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Trauma and Biology

Registration: Please click here.

Richmont is opening a portion of this course in the Trauma Specialization to Richmont alumni and the surrounding community for Continuing Education Credit. This event is not sponsored by the alumni association and does not fall under the benefits of founding membership status. 

When: Friday, March 27 from 8:30am – 5:30pm with a 1 hour lunch break

             Saturday, March 28 from 8:30am-5:30pm with a 1 hour lunch break

Where: Richmont Graduate University, Chattanooga Campus, 1815 McCallie Ave, Chattanooga, TN 37404

Presenter: Wendy D’Andrea, Ph.D., Assistant Professor of Psychology at The New School for Social Research

Topic: This seminar will review physiological impacts of traumatic experiences, including psychobiology of the acute trauma response; impact of chronic traumatic stress on a functional and anatomical neurological level; and physiological markers of the chronic stress response and their behavioral manifestations. The course will review current research regarding theintersect between trauma and the body, and implications for treatment will be discussed.

Learning Objectives: As a result of this seminar, participants will be able to:

  • Summarize a basic understanding of the links between brain systems and cognitive-emotional responses.
  • Summarize a basic understanding of the links between brain systems and relational attunement and capacities.
  • Describe the biological systems implicated in the traumatic response, in its immediate and long-term aftermath.
  • Identify ways self-regulatory capacity is impacted in trauma survivors.
  • Describe ways in which capacities of cognition, emotion, and relational function are biologically inter-related.
  • Identify at least three ways that physiological changes linked to trauma may manifest as emotional or behavioral symptoms.
  • Articulate indicators of hyper-and hypo-arousal.
  • Link DSM diagnoses to biological mechanisms related to trauma responses.
  • Apply at least three techniques used to stabilize physiological responses to trauma and return a client’s arousal level to their window of tolerance.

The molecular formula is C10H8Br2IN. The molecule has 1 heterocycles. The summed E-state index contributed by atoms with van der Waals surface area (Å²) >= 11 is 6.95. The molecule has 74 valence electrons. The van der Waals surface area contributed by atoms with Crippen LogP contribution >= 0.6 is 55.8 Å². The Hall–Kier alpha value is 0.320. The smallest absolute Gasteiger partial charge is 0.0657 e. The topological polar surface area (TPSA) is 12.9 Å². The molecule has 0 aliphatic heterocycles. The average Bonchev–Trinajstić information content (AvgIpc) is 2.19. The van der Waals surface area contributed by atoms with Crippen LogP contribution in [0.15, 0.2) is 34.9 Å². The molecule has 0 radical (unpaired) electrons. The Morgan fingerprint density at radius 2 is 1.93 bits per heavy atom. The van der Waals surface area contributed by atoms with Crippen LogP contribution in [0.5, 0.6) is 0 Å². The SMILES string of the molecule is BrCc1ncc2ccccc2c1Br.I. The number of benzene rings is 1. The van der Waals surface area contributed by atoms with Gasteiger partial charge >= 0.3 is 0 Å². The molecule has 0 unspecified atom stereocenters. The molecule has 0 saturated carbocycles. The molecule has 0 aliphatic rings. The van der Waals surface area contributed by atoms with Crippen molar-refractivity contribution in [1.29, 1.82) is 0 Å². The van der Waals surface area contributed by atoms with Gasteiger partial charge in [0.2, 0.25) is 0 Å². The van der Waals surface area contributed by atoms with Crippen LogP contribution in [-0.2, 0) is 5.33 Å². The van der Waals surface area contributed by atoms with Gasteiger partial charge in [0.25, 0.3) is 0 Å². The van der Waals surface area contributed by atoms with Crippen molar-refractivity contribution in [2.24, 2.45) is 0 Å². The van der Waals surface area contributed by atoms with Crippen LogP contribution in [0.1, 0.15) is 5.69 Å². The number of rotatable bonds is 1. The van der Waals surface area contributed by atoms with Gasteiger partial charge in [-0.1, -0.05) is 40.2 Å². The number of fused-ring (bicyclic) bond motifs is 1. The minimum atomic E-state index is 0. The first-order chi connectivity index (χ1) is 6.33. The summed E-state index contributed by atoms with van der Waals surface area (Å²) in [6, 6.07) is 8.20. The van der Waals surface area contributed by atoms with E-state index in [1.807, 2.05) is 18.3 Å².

• Discuss the psychophysiology of compassion fatigue and vicarious trauma and begin to identify self-care methods for the therapist to minimize vicarious trauma in their work with traumatized clients.
  • Create at least three ways of explaining the psychobiology of trauma to clients via layperson explanation.
  • Describe at least one finding of neuroplatsticity for recovery from trauma in layperson terms.

Continuing Education: 16 NBCC CE Clock hours Awarded. 16 approved CE Clock Hours Awarded to Psychologists.

Fees: $225.00

Note: Attendees are required to attend both days to receive CE credit for this event. Space is limited. Please register early to reserve your spot. Attendees will be admitted to this seminar on a first come, first serve basis.

Registration: Please click here.

Please direct your questions regarding this seminar to Autumn Stephenson at or 423-648-2679. 

Richmont Graduate University has been approved by NBCC as an Approved Continuing Education Provider, ACEP No. 4534. Programs that do not qualify for NBCC credit are clearly identified. Richmont Graduate University is solely responsible for all aspects of the programs. Richmont Graduate University is approved by the American Psychologist Association to sponsor continuing education for psychologists. Richmont Graduate University maintains responsibility for this program and its content.

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Trauma and Biology